Date of Award


Degree Type


Degree Name

Doctor of Philosophy (PhD)


Counseling and Psychological Services

First Advisor

Don Davis

Second Advisor

Maggie Renken

Third Advisor

Ken Rice

Fourth Advisor

Jeff Ashby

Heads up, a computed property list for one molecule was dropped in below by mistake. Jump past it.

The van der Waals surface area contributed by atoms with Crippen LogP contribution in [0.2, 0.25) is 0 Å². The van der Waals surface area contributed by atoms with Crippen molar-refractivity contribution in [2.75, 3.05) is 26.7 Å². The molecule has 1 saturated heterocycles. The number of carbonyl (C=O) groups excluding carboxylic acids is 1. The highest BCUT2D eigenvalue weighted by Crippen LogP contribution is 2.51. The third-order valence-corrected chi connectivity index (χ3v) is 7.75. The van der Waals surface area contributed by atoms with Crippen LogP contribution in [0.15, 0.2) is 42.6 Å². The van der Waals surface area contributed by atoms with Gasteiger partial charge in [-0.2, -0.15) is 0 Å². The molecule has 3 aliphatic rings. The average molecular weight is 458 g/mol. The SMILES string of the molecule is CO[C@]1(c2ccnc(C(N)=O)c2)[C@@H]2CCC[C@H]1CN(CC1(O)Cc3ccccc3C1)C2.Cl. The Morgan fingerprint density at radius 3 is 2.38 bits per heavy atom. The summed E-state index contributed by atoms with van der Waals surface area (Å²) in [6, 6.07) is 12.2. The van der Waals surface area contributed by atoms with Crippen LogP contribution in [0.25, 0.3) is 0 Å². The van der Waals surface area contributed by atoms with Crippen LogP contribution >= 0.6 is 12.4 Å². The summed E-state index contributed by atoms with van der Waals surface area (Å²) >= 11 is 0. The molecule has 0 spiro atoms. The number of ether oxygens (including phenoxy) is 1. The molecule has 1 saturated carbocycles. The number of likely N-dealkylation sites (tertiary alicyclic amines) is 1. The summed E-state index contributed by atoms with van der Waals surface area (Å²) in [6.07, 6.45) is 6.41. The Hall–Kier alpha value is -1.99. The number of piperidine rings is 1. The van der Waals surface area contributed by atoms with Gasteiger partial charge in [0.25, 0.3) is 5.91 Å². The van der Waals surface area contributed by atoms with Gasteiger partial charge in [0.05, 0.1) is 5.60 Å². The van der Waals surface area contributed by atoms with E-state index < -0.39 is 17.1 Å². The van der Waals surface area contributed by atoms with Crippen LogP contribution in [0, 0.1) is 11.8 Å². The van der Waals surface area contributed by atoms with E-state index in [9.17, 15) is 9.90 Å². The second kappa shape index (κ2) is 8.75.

Early intellectual humility research has largely relied on questionnaires that require individuals to self-evaluate their own intellectual humility, despite concerns that people low in intellectual humility may lack awareness of their degree of intellectual humility. Because of this potential source of error, it is important that self-report measures of intellectual humility are thoroughly tested for validity. In Chapter 1, I conducted a systematic literature review of measures of intellectual humility. For each measure, validity evidence is summarized and critically evaluated. Validity evidence was found lacking with respect to addressing potentially serious problems with self-report. This finding points to a need for additional validity testing for self-report measures of intellectual humility. In Chapter 2, I conducted a set of pointed tests of validity for one such measure, the General Intellectual Humility Scale (GIHS). In a sample recruited from Prolific (N = 481), GIHS scores were weakly associated with or unassociated with endorsement of epistemically unwarranted beliefs, unassociated with endorsing such beliefs as certainly true, and unassociated with endorsing such beliefs despite claiming to have carefully researched the issue. Additionally, GIHS scores predicted greater bias blind spot, and this effect remained significant when controlling for science intelligence. Finally, GIHS scores predicted belief in anthropogenic global warming when controlling for political orientation but did not attenuate political polarization about global warming. I argue that these findings are clear departures from theory yet are consistent with suspected problems with direct self-report. I conclude by discussing limitations and implications for future research.


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